My mum wins the prize!

Well today I realised just how poor my mathematics skills really are. After recently booking my flight from Singapore to Manila to give me 3 months in the Philippines, which is what I have a visa for, I had worked out that the earliest time I could arrive in Manila was 16th October, as my flight to Australia was the 16th Dec. My mum won the prize today for spotting my incredibly silly error... this would only give me two months in Manila! Nooooooooo, how did I not spot that! I have a visa for 3 months and I want to work in the Philippines for as long as possible, so today I had to pay more to change my flights and allow me to arrive 16th September instead of October! This now means slightly less time in Thailand and therefore might not be able to fit Pattaya slum ministry work in, but we shall see what happens. An expensive error but I'm so pleased she spotted it! Yey, more time in Manila!

Thursday, 29 July 2010

The month of preparation

Wow what a month! I have 3 days to go now until I leave from Manchester airport to fly into Bangkok. So many amazing answers to prayers and people helping me at just the right times. For example; friends needing the exact furniture that I wanted to get rid of, people offering me their houses to store my stuff for a year, the school I work for raising a fantastic amount for the Philippines charity that I'll work with, people helping with fund raising events, and even people paying for the Notary Public signature to go onto my Philippines visa that I hadn't realised would cost so much. It has been, and still is, a hectic time, but gloriously not stressful. Everytime I've thought about something I need to organise or get, I've prayed for God to help me get it sorted, and within days it was done. Even the conversations I have with people, many of whom have given me fantastic advice, seem to be just at the right time for what I needed to know in that moment. I have such a peace about going, I am now really excited and know it is the right thing to do this year. I can't wait to learn all that God has for me.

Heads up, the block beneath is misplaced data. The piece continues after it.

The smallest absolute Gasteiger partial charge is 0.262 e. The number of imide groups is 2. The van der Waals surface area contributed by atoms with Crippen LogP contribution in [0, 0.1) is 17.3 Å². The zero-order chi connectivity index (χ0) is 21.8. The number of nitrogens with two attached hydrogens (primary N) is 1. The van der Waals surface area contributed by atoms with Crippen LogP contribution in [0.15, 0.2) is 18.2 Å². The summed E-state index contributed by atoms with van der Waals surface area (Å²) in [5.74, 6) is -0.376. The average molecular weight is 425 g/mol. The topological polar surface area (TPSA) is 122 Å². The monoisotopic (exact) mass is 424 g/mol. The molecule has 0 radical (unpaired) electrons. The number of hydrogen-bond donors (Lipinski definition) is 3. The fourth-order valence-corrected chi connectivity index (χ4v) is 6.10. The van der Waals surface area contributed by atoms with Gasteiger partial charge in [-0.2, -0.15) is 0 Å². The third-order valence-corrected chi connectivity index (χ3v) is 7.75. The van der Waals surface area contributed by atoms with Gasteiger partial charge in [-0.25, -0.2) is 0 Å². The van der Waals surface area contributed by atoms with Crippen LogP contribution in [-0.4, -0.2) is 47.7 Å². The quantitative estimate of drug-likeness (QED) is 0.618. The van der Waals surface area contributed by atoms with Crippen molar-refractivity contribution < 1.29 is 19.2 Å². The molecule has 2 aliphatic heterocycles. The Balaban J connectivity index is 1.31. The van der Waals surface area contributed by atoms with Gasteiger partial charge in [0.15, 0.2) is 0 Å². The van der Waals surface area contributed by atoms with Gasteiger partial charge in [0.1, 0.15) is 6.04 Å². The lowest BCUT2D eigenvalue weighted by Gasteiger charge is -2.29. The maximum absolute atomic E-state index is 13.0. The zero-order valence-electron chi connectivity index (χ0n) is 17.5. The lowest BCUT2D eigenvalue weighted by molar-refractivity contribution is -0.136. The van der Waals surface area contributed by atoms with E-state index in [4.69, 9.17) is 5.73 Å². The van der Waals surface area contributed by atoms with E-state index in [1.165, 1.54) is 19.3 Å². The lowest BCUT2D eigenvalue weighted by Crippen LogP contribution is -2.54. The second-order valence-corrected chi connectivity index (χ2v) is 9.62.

The itinerary:

5th Aug - Fly to Bangkok

- Stay over night in the nearby Hotel ready to catch an early flight the next day.

6th Aug - Fly to Chiang Rai

- Meet the Schools project team in Chiang Rai and begin a week working and having fun with them.

14th Aug - Fly back to Bangkok

- Probably stay at the same hotel ready for an early train or coach to Cambodia.

15th Aug - Get to Cambodia and meet the schools project team.

16th Aug - Teach english at the schools project. Begin a week of working and fun on the Cambodian border.

23rd Aug - Me and Emma make our way for a week's break on the southern Islands before she returns to England.

28th Aug - Return to Bangkok and say goodbye to Emma.

29th Aug - Make my way to the slum ministry of Pattaya, working with the children and the YWAM project for a while. Time spent with them is unknown as of yet.

- After working in Pattaya I will make my way down Thailand, through Malaysia and onto Singapore. As this was the cheapest airport to fly from! On the way I will clearly have to take some time to take in the gorgeous scenery!